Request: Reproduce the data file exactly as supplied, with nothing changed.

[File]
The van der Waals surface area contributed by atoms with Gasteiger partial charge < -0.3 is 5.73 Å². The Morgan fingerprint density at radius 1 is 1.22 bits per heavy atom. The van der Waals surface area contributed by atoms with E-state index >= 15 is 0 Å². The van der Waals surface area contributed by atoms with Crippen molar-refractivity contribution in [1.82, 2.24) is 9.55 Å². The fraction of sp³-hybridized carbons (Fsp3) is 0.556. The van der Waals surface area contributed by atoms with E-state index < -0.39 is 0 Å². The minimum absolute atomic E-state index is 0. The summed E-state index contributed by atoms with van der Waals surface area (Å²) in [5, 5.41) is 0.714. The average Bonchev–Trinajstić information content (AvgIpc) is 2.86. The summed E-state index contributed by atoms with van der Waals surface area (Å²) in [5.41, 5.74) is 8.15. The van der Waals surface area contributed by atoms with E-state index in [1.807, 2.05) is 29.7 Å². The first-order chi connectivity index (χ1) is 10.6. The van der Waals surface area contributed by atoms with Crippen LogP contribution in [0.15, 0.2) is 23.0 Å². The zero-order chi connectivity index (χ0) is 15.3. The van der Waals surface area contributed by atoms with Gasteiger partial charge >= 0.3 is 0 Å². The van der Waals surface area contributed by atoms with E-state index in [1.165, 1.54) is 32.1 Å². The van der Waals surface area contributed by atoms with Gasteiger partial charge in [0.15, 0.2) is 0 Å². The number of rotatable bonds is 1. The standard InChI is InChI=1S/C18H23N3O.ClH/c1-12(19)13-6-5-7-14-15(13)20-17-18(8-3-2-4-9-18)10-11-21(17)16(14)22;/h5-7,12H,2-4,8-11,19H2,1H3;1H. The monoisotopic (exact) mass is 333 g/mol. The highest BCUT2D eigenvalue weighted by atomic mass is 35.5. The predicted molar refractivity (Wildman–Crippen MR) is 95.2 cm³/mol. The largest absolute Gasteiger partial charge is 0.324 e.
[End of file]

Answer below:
The van der Waals surface area contributed by atoms with Gasteiger partial charge < -0.3 is 5.73 Å². The Morgan fingerprint density at radius 1 is 1.22 bits per heavy atom. The van der Waals surface area contributed by atoms with E-state index >= 15 is 0 Å². The van der Waals surface area contributed by atoms with Crippen molar-refractivity contribution in [1.82, 2.24) is 9.55 Å². The fraction of sp³-hybridized carbons (Fsp3) is 0.556. The van der Waals surface area contributed by atoms with E-state index < -0.39 is 0 Å². The minimum absolute atomic E-state index is 0. The summed E-state index contributed by atoms with van der Waals surface area (Å²) in [5, 5.41) is 0.714. The average Bonchev–Trinajstić information content (AvgIpc) is 2.86. The summed E-state index contributed by atoms with van der Waals surface area (Å²) in [5.41, 5.74) is 8.15. The van der Waals surface area contributed by atoms with E-state index in [1.807, 2.05) is 29.7 Å². The first-order chi connectivity index (χ1) is 10.6. The van der Waals surface area contributed by atoms with Crippen LogP contribution in [0.15, 0.2) is 23.0 Å². The zero-order chi connectivity index (χ0) is 15.3. The van der Waals surface area contributed by atoms with Gasteiger partial charge >= 0.3 is 0 Å². The van der Waals surface area contributed by atoms with E-state index in [1.165, 1.54) is 32.1 Å². The van der Waals surface area contributed by atoms with Gasteiger partial charge in [0.15, 0.2) is 0 Å². The number of rotatable bonds is 1. The standard InChI is InChI=1S/C18H23N3O.ClH/c1-12(19)13-6-5-7-14-15(13)20-17-18(8-3-2-4-9-18)10-11-21(17)16(14)22;/h5-7,12H,2-4,8-11,19H2,1H3;1H. The monoisotopic (exact) mass is 333 g/mol. The highest BCUT2D eigenvalue weighted by atomic mass is 35.5. The predicted molar refractivity (Wildman–Crippen MR) is 95.2 cm³/mol. The largest absolute Gasteiger partial charge is 0.324 e.